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Threshold met for referendum on $1B utility corridor project

Maine Secretary of State Shenna Bellows confirmed Monday that the effort has enough valid signatures to move forward

AUGUSTA, Maine — Editor's Note: The video above aired on Jan. 21 when the petition was submitted to the Secretary of State.

Maine election officials say opponents of a $1 billion electricity transmission corridor have collected enough signatures to move forward with a referendum. Maine Secretary of State Shenna Bellows said Monday that 80,506 signatures were certified, exceeding the threshold of 63,067 for the ballot.

The petition is the latest attempt by transmission line opponents to block the project. Leaders of No CMP Corridor said they collected over 100,000 signatures in near-record time, starting the petition just before Election Day in November and gathering signatures from more than 500 Maine towns and cities in just over two months.

"80,506 verified signatures is an amazing accomplishment for our effort during the cold Maine winter, and during the midst of a global pandemic," No CMP Corridor wrote in a Facebook post following the news Monday.

The referendum would require legislative approval for any electrical power line project that exceeds 50 miles and would be retroactive to September 2014. Orlando Delogu, professor emeritus at the University of Maine School of Law, has questioned whether the referendum is constitutional.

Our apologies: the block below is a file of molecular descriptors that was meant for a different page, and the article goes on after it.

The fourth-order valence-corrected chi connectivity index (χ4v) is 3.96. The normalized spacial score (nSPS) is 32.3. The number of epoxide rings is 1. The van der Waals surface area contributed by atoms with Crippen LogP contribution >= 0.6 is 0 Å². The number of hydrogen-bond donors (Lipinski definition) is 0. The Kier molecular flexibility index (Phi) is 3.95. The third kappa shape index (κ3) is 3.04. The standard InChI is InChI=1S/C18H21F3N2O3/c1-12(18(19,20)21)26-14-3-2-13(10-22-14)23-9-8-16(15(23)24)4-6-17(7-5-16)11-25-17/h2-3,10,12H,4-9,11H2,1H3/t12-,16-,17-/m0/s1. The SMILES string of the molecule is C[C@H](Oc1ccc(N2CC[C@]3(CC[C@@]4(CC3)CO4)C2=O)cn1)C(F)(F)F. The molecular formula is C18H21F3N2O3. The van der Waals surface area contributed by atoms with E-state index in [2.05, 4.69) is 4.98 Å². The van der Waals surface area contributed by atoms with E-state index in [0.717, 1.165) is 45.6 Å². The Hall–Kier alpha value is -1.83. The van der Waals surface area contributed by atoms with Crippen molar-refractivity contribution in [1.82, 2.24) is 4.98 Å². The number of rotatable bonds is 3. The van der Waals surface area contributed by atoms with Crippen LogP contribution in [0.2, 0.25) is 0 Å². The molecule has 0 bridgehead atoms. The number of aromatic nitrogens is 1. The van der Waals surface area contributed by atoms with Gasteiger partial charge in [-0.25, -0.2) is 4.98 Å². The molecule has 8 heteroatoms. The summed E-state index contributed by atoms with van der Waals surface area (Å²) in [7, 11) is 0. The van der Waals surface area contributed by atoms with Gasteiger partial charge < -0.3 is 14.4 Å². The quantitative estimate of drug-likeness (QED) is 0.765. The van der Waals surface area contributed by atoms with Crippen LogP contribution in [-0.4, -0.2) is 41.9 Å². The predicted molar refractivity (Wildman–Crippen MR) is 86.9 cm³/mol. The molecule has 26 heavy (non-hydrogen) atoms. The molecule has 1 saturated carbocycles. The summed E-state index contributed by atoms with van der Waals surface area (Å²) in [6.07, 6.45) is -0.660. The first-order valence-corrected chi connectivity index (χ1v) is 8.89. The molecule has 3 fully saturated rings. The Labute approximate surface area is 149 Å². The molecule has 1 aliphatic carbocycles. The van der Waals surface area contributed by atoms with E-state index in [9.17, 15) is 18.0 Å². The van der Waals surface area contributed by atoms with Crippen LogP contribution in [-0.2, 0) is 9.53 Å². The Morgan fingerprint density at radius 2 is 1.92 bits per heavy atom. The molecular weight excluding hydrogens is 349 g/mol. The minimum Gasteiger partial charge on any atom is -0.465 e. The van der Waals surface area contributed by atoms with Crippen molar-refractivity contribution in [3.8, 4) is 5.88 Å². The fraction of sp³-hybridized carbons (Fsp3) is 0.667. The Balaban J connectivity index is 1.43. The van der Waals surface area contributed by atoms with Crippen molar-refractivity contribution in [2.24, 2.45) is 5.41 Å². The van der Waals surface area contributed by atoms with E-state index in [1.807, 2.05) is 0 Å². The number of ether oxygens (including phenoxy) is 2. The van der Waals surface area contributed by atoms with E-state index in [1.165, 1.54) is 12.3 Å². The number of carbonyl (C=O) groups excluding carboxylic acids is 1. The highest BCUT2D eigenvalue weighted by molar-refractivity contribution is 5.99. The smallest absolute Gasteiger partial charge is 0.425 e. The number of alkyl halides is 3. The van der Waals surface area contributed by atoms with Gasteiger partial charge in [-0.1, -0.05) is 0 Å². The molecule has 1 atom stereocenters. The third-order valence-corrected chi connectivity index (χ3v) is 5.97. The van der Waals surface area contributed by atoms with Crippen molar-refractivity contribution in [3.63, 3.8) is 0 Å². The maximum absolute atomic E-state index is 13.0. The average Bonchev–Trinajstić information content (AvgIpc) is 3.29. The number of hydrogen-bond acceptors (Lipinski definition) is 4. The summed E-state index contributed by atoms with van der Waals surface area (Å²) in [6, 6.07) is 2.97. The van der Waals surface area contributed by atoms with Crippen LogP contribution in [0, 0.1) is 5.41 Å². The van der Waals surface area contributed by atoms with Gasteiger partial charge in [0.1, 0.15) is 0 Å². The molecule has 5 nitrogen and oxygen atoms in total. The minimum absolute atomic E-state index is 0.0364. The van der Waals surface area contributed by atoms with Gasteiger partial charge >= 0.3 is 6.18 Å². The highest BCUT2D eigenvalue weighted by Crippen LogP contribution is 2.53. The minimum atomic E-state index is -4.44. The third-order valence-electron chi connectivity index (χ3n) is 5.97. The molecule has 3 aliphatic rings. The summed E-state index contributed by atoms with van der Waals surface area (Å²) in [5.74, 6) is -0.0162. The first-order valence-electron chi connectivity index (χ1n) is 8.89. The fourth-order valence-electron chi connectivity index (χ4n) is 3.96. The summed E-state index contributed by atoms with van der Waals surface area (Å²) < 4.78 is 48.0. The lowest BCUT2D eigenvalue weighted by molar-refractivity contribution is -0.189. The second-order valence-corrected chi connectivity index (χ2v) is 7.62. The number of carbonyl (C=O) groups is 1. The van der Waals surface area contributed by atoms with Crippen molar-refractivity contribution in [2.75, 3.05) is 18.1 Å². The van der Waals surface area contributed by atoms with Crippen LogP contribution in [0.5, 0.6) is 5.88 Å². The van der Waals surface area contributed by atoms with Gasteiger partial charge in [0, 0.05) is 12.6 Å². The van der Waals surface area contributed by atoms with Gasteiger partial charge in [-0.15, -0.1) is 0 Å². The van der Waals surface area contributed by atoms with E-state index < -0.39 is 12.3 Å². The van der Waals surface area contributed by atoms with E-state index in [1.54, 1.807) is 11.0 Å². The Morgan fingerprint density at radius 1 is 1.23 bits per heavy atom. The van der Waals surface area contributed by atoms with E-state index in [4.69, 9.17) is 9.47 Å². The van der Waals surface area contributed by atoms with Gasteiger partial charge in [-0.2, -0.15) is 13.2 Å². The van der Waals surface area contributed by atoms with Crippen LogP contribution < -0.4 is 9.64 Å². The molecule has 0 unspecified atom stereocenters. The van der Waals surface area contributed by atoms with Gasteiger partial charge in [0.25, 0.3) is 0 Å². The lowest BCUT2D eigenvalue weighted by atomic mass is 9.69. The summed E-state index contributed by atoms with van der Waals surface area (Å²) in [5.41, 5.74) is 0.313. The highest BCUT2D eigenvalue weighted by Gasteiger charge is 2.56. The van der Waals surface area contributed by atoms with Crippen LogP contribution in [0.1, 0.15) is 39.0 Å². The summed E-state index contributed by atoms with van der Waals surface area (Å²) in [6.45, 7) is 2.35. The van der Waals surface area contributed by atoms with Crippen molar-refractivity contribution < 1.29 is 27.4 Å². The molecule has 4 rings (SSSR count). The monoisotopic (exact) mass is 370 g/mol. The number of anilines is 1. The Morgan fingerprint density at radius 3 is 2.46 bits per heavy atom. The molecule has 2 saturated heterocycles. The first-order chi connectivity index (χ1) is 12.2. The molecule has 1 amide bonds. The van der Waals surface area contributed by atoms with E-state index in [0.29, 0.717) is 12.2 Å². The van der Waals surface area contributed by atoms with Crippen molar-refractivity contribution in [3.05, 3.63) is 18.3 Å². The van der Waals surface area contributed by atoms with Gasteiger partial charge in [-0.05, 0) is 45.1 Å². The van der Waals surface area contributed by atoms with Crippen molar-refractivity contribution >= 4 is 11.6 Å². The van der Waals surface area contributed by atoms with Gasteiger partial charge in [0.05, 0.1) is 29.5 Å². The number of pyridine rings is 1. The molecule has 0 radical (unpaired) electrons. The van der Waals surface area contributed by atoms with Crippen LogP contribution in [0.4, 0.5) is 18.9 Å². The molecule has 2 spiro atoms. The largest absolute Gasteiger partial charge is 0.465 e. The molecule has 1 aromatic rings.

Central Maine Power’s (CMP) transmission line project officially called the New England Clean Energy Connect (NECEC), includes 53 miles of the new corridor, cut through the woods and mountain areas of northern Somerset County, from the Quebec border to The Forks. That is the section that has generated all the controversy, with opponents saying it will do irreparable environmental damage with little return for Maine, aside from temporary construction jobs.

If the Legislature passes the referendum, it would specifically prohibit such a line in the area where the NECEC wants to build.

Clean Energy Matters, a Political Action Committee created by Avangrid, CMP’s parent company, said Monday they will conduct their own review of petition signatures, as allowed by statute.

“While we have the utmost respect for the Secretary of State’s office, we plan to conduct our own review of the signatures,” Jon Breed, Executive Director of Clean Energy Matters, said in a statement. “Fossil fuel companies spent more than a million dollars on paid signature-gathering efforts. The fact that these companies provided hundreds of people with massive financial incentives in exchange for signatures warrants our utmost scrutiny.”

Breed goes on to say the NECEC has received all major permits and reviews by state and federal regulators, which “have all determined this project is good for Maine.”

“275 Maine residents are already on the job building this project,” Breed said. “The last thing we should be doing in the middle of a global pandemic is issuing more pink slips to Mainers because fossil fuel companies don’t like competing with renewable energy.”

The Maine Legislature will now consider this initiative. If they reject it, then there would be a vote in November.